It's a Shame About Dressage
It’s a shame about dressage. Or at least to me it is.
I always thought of it as such a “pure” thing; such a “beautiful thing; harmony in union.”
For me, Dressage was practiced by those who wanted “art with horses.”
It was for horsemen and women who wanted to take a horse to his maximum performance ability, suppleness, flexibility, balance and grace. It was a work of art between a rider and a horse, and that is all that it had to be.
It was, but it is no more.
Dressage: a noun, French, originally meaning “basic dressing.”
The basic dressing was applied to all horses and at all levels and that was the extent of it. It was done with any horse that a nobleman (and only noblemen could afford both the luxury of a horse and the time to develop its gaits, grace, balance, suppleness and flexibility) saw fit to ride.
The idea originally was not to compare horses, but to enjoy the development of a single horse’s unique talents.
One horse and one rider, being all they could be.
And that was the original goal.
Then disaster struck; dressage became a competition.
One of my most admired dressage authorities, Waldemar Seunig (he attended the French Cavalry School at Saumur and the Spanish Riding School at Vienna and from 1922 to 1930 was the Master of the Horse at the Court of King Alexander of Yugoslavia; he was the coach of the successful German Olympic Team.) says this about perfecting the art of dressage: “it is the practical, creative artist, the equestrian genius, who is fused with his horse into one unit, who makes its will his own, and who proves that there are no limits to art.”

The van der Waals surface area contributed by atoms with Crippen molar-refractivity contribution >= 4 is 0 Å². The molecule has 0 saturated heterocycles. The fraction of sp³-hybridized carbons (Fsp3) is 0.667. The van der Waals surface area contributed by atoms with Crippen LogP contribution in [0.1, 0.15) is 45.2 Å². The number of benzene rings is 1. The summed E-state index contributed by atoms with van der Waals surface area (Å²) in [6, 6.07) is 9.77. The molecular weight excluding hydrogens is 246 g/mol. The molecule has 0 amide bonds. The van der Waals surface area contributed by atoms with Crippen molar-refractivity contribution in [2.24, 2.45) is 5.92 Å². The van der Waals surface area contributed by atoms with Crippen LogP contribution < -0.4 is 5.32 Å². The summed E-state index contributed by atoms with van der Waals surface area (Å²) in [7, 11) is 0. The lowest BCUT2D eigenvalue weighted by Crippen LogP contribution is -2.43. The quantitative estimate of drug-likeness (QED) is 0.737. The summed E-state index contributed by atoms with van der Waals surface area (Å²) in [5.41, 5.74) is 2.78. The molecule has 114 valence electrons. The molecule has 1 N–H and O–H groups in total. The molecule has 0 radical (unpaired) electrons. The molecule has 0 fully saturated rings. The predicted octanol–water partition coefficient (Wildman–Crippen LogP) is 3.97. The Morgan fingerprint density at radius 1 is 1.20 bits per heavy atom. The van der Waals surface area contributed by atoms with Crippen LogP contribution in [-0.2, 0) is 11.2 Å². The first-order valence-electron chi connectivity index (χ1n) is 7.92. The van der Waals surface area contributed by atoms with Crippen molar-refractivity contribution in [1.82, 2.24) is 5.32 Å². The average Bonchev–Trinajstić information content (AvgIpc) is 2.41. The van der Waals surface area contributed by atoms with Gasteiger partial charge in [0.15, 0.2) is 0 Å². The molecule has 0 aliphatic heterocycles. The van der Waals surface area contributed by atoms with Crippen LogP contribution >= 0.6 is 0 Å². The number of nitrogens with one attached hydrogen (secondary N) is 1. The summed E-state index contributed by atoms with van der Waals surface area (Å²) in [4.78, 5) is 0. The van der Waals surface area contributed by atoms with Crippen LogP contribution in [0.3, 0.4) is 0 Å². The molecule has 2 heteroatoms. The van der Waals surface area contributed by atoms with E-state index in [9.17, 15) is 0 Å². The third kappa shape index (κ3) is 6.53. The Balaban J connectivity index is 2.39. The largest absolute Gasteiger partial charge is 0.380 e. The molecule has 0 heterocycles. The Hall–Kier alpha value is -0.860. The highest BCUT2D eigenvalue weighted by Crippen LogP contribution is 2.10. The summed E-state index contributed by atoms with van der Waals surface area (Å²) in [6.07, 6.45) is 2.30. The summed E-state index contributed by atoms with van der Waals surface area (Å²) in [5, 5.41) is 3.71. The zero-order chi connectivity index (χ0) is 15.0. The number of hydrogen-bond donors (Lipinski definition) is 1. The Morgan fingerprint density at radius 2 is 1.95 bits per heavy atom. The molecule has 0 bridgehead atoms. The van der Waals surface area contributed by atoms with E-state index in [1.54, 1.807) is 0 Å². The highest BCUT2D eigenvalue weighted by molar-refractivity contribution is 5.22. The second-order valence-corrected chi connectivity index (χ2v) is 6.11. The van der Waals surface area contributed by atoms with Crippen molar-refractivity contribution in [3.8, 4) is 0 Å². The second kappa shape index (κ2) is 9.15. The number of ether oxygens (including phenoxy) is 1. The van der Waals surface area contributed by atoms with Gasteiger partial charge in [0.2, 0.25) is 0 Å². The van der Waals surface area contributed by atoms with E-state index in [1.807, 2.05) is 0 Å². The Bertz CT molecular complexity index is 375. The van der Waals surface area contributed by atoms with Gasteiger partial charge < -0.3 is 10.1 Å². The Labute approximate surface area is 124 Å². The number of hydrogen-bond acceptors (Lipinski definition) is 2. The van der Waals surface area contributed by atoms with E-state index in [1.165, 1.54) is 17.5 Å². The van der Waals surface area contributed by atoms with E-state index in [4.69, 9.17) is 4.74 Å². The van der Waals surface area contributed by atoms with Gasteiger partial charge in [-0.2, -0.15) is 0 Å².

Great thinking….and he could do it…and many in the 1600s, 1700s, 1800s could do it……but by the 1900s competition had corrupted that simple idea of dressage for the sake of dressage.
Seunig was not only an equestrian competitor, he was a judge of international competition. He too was corrupted, and winning became more important than dressage.
But in the 1950s and 1960s, dressage was still defined as training, exhibition riding or horsemanship in which the horse is controlled in certain difficult steps and gaits by very light movements of the rider. The horse is to be relaxed and the performance is to appear “effortless.”
Light and gently and subtle were the key words for dressage riders such as Colonel Alois Podhajsky, Jessica Newberry and later Reiner Klimke, a world champion and winner of 6 gold medals in 5 Olympics (1964 to 1988)
When I see pictures of Podhajsky and Newberry riding, or I watch Klimke ride, I see a horse that is relaxed and appears to be performing effortlessly. I see a rider not strained or stesssed or rigid, but in a beautifully balanced position with a willing partner.
It’s a shame about dressage.
When I see upper level riders today, the art is gone.
Don’t misunderstand me. It is not that I am not in awe of the performances they achieve. They are getting more from their horses than the past masters did. (Of course, the horses they are riding have evolved along with training knowledge and techniques.)
What I see in today’s advanced level dressage are horses performing phenomenally; they are giving every ounce of effort they have to give. They are reaching new heights in suppleness and flexibility.
And they are unhappy, tense and showing the exertion needed to respond to their rider’s demands. Nothing about it appears “effortless.” It is not light or gentle or subtle.
I watched a video of a horse score the highest dressage score ever recorded.
The maneuvers were fantastic and the accomplishments of the horse should be applauded again and again.
But the horse hated every minute of that performance; the tail wringing and swishing and twirling and shaking, the ears back, the face knotted with tension.
It wasn’t the art I had hoped it would be…it was man forcing his will onto the horse in the name of competition.
Oh, for the original idea of any horse being helped to reach his potential, with no intention of ever comparing one horse to another.
It’s a shame about dressage.